This is not only a European crisis but a global one, and it should be approached as such, involving nations throughout the world in its solution. As it did in the past, Latin America can give a hand. Português. Español.
Esta crisis no es sólo europea, sino global. Debemos tratarla como tal, involucrando a naciones de todo el mundo en su solución. Como hiciera en el pasado, América Latina puede ayudar. English. Português.
Esta não é apenas uma crise Europeia, mas global, e que deve ser abordada como tal, envolvendo as nações de todo o mundo na sua solução. À semelhança do que fez no passado, a América Latina pode contribuir.English, Español.
Quizás los ciudadanos reaccionen antes que el Estado: People’s Armada (Flota Popular) ha lanzado una operación de crowdfunding para costear una nueva embarcación para operaciones de búsqueda y rescate en el Mediterráneo. Por favor, aportad generosamente. English. Português.
Provavelmente as pessoas reagirão de forma mais rápida que o estado: a Frota Popular está a financiar coletivamente uma embarcação para levar a cabo missões de busca e salvamento no Mediterrâneo. Por favor contribua generosamente. English. Español.
A couple of years back few would expect that a retired politician associated with a small leftist party would make a resounding comeback to politics. But the Cypriot public has questioned partition again and again by electing prominent pro-unification figures.
It is 5:30am on 20 July 2014 and war sirens have gone off in southern Nicosia - a shrill piercing sound on a frequency reminiscent of human screams - announcing, as it has for the last 40 years, the re-enactment of the invasion by Turkish warships, full of disembarking soldiers, five miles from Kyrenia.
Though I was born two years after the ominous summer of '74, my life has been defined by Turkey’s
military operation, division and the agony of that long summer. A country so traumatized and marked with heart-wrenching memories, could not but produce children as
scarred as itself.
Every July I cannot stop thinking of that morning of July 20, 1974. A boy, born and raised on the Greek island of Lesbos, in very close proximity to Turkey, listening as his mother tells him that Turkish planes are flying over the village, and that we may be invaded.
With energy supply in Europe a renewed concern, will the large reserves of natural gas in Cyprus become a peacemaker in the long-standing conflict, or become part of a larger game for regional stability?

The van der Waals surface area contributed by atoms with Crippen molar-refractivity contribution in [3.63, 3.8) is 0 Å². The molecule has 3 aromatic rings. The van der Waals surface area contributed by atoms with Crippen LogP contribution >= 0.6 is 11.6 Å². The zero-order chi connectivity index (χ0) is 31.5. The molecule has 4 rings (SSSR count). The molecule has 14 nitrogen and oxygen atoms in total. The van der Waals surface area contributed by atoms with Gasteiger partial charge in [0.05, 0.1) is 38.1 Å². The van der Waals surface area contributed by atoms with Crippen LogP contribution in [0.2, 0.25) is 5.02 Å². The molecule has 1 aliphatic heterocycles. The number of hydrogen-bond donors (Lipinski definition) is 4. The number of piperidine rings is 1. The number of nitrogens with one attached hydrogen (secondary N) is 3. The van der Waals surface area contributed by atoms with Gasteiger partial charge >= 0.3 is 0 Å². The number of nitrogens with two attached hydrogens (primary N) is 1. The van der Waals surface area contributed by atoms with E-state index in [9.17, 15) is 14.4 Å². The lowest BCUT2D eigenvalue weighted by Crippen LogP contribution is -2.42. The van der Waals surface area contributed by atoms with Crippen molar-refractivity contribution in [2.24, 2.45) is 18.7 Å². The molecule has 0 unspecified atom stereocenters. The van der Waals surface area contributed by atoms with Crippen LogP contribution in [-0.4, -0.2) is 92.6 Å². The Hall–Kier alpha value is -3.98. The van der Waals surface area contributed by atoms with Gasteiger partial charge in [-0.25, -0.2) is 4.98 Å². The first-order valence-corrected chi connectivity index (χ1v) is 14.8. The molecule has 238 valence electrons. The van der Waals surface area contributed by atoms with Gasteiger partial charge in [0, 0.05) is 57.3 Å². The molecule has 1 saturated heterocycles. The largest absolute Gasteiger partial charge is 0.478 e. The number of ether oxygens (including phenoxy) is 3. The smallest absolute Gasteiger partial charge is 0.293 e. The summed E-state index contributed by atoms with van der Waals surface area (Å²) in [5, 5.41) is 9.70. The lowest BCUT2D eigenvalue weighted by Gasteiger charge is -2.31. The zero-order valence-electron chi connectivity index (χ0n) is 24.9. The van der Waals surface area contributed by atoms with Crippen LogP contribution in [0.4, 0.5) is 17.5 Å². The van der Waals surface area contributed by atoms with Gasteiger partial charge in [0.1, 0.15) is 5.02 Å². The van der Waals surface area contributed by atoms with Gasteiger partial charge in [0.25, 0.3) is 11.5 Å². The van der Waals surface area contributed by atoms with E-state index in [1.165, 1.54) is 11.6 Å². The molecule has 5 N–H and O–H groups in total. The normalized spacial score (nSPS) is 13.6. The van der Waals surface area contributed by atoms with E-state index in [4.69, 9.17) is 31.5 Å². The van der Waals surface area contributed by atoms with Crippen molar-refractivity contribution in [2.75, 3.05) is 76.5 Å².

Cyprus cannot be a nation-state under
Greek Cypriot majority rule, or two nation-states in a loose co-federation
under the surveillance of NATO forces. But could Cyprus be a new united
Republic founded on the ideas of labour and a common Mediterranean
civilization? If the EU said yes.
A solution to
the Cyprus conflict remains
elusive, particularly since national
elites use it to maintain their positions of
power. Only moving the
peace-related segment of Cyprus’s
civil society away from the periphery will make a locally-accepted peace process
This second of two essays on military spending and the
EU crisis, explores
the role of the European arms trade, corruption and the role of arms exporting
countries in fuelling a debt crisis, and why these 'odious' debts need to be
written off. See Part One here.
The extraordinary bounce-back of the banks
reveals the most disturbing, but least obvious, largely invisible, feature of
the unfinished European crisis: the transformation of democratic taxation
states into post-democratic banking states.
simple truth unpalatable to Eurozone authorities is that small peripheral EU economies
and even big economies like Spain and Italy, are victims, not designers of the
liberalised financial architecture that was built way back in 1992, repeating earlier
twentieth century failed experiments that led to financial
crisis, immiseration and war.
The justification for the
‘rescue’ plan for Cyprus appears reasonable: taxpayers should not have to pay
for the costly mistakes of bankers and ‘tax havens’ should be eliminated. But the
‘bail-in’ plan does not achieve these objectives.
and German overriding of the European Commission over the Stability Pact can be
seen, ten years later, to have been disastrous. A vision more powerful,
more engaging, more profound than “common interest” is now required if Europe is to survive, and divided Cyprus is a test case.
Harsh measures imposed
on Cypriot political and financial authorities to address bank failures reveal,
once again, that the entire architecture of the EU is in tatters. The
geopolitics surrounding the Greek Cypriot crisis is pulling the EU further
apart and into the unknown.
EU accession in 2004 did little
if anything to make runaway bankers accountable; on the contrary, the so-called
institutional ‘independence’ of the Central Bank making the Governor
accountable to the ECB rather than having any democratic accountability to the
people who would be immediately affected, made the bankers more unaccountable.
Parts 2 (50 mins) and 3 (50 mins) of the generalists' introduction to modern Greek history take us from 1920 to the present day. Part 1, 1820-1920, is here, and the two articles that have served as anchors for the conversation are here (Doxiadis on the historical roots of current economic structure) and here (Takis Pappas on the political history that led to crisis)